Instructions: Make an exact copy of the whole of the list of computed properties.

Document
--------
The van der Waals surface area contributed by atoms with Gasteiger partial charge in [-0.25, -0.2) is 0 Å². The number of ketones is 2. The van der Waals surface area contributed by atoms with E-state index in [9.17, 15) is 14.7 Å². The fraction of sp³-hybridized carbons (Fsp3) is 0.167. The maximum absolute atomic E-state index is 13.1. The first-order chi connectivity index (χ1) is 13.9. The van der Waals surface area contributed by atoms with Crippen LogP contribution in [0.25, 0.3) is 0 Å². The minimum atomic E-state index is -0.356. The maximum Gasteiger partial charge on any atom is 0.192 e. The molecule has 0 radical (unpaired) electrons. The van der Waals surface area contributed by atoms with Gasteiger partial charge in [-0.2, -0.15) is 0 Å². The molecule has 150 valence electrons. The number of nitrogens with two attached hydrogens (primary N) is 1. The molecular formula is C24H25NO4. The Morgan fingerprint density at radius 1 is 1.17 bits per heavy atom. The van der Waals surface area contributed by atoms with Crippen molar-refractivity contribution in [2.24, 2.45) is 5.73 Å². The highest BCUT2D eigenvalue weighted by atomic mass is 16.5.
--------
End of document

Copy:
The van der Waals surface area contributed by atoms with Gasteiger partial charge in [-0.25, -0.2) is 0 Å². The number of ketones is 2. The van der Waals surface area contributed by atoms with E-state index in [9.17, 15) is 14.7 Å². The fraction of sp³-hybridized carbons (Fsp3) is 0.167. The maximum absolute atomic E-state index is 13.1. The first-order chi connectivity index (χ1) is 13.9. The van der Waals surface area contributed by atoms with Crippen LogP contribution in [0.25, 0.3) is 0 Å². The minimum atomic E-state index is -0.356. The maximum Gasteiger partial charge on any atom is 0.192 e. The molecule has 0 radical (unpaired) electrons. The van der Waals surface area contributed by atoms with Gasteiger partial charge in [-0.2, -0.15) is 0 Å². The molecule has 150 valence electrons. The number of nitrogens with two attached hydrogens (primary N) is 1. The molecular formula is C24H25NO4. The Morgan fingerprint density at radius 1 is 1.17 bits per heavy atom. The van der Waals surface area contributed by atoms with Crippen molar-refractivity contribution in [2.24, 2.45) is 5.73 Å². The highest BCUT2D eigenvalue weighted by atomic mass is 16.5.